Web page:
The Lounge at World Cafe Live
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On September 24, Orindal Records will release Mouth Full of Glass, the first solo album by Chicago-based singer, songwriter and multi-instrumentalist Macie Stewart (pronouns: she/her/they/them). Written and recorded while finding solace and strength in solitude, Mouth Full of Glass features eight lushly arranged songs that search for the meaning of self within and without partnership. The record explores loneliness as well as the growth and beauty that blooms from within it - through creating it, Stewart reassesses her own relationships in order to communicate with a singular voice.
Stewart began her musical career at the age of 3. Learning piano while she learned to talk, she discovered two foundational modes of communication at once. As the daughter of a career musician (pianist Sami Scot), Stewart was encouraged to explore the piano and violin, and she became proficient on both instruments. After helping to found the Chicago bands Kids These Days and Marrow, Stewart broadened her interests and spent time in the avant-garde jazz scene, performing regularly at Chicago institutions Constellation and The Hungry Brain. It was in that scene Stewart distinguished herself as a go-to collaborator, co-founding the band OHMME (with Sima Cunningham) and performing and improvising with Ken Vandermark’s Marker ensemble, the improvised act The Few (with guitar player Steve Marquette and bassist Charlie Kirchen) and the violin/cello duo Macie Stewart & Lia Kohl. Stewart has also spent years working as a string arranger, drawing on her varied background in classical, jazz, and Irish folk music to create unique arrangements for artists such as the band Whitney, SZA, V.V. Lightbody, Knox Fortune, and many others.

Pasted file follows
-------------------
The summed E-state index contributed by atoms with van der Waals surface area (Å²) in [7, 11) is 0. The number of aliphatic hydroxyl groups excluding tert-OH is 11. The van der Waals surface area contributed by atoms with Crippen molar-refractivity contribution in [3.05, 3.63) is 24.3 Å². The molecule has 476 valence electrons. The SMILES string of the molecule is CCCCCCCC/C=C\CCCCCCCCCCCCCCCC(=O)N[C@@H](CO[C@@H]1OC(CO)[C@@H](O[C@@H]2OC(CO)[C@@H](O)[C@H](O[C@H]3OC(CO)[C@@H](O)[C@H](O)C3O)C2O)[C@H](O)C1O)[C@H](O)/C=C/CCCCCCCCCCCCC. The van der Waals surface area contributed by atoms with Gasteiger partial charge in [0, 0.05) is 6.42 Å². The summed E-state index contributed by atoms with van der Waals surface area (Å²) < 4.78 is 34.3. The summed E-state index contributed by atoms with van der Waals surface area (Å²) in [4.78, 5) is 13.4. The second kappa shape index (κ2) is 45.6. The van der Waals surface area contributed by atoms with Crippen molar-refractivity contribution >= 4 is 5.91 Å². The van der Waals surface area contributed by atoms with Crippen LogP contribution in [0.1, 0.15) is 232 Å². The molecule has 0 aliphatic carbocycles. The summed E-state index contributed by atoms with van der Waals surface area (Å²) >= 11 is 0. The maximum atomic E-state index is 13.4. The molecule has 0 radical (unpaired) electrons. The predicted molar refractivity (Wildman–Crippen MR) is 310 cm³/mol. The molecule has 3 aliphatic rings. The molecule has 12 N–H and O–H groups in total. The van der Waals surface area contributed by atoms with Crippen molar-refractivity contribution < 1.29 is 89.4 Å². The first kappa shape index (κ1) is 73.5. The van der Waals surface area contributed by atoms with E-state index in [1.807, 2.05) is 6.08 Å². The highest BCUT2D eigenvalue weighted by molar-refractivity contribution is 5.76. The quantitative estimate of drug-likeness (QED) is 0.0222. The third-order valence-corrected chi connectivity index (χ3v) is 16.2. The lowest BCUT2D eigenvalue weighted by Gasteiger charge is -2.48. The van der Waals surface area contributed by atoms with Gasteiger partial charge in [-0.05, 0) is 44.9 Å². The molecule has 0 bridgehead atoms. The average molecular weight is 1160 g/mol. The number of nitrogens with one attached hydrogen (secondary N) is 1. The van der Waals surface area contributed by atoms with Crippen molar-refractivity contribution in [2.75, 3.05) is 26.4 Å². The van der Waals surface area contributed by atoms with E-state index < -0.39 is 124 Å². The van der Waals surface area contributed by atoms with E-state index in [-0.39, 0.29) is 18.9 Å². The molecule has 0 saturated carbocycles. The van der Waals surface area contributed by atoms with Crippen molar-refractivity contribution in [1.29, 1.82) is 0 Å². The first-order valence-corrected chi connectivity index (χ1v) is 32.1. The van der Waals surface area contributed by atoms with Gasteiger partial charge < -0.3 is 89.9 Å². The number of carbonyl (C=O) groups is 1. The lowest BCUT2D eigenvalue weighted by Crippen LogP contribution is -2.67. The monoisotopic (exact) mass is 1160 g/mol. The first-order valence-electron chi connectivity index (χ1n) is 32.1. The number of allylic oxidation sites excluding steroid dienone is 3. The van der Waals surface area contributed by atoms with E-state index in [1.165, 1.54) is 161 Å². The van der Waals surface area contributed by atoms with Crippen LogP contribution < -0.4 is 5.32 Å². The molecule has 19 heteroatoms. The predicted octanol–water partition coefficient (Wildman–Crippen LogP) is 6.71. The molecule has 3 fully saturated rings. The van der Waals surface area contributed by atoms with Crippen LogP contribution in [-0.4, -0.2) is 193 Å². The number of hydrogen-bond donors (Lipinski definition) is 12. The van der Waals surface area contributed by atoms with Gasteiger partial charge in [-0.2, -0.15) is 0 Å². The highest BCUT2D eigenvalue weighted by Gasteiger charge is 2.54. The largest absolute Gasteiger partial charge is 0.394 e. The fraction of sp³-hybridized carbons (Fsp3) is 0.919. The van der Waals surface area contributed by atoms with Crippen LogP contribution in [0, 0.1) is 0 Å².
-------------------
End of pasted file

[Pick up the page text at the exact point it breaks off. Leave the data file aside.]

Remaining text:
“I have always been drawn to working in partnership. My creative world thrives when I am able to glance inside someone else’s brain and lock into a rhythm with them,” Stewart says. Years of collaborating helped her develop the musical communication skills she needed to craft a project of her own. At a certain point Stewart realized, “I didn’t know who I was or what I sounded like as an individual. I was floating aimlessly and feeling like so many of my choices weren’t made for myself, but rather for the people with whom I shared a partnership.” She started writing and recording music for Mouth Full of Glass about a year before quarantine with Dave Vettraino engineering and providing additional production, his instrumental ear being a key component in the mixing process. Stewart finished the record during the first months of the stay-at-home orders with Vivan McConnell (V.V. Lightbody) being her remote sounding board for ideas. “While I don’t consider this album a ‘quarantine record,’ finishing it during that time was important because I had to spend the most time with the person I had been avoiding: myself.”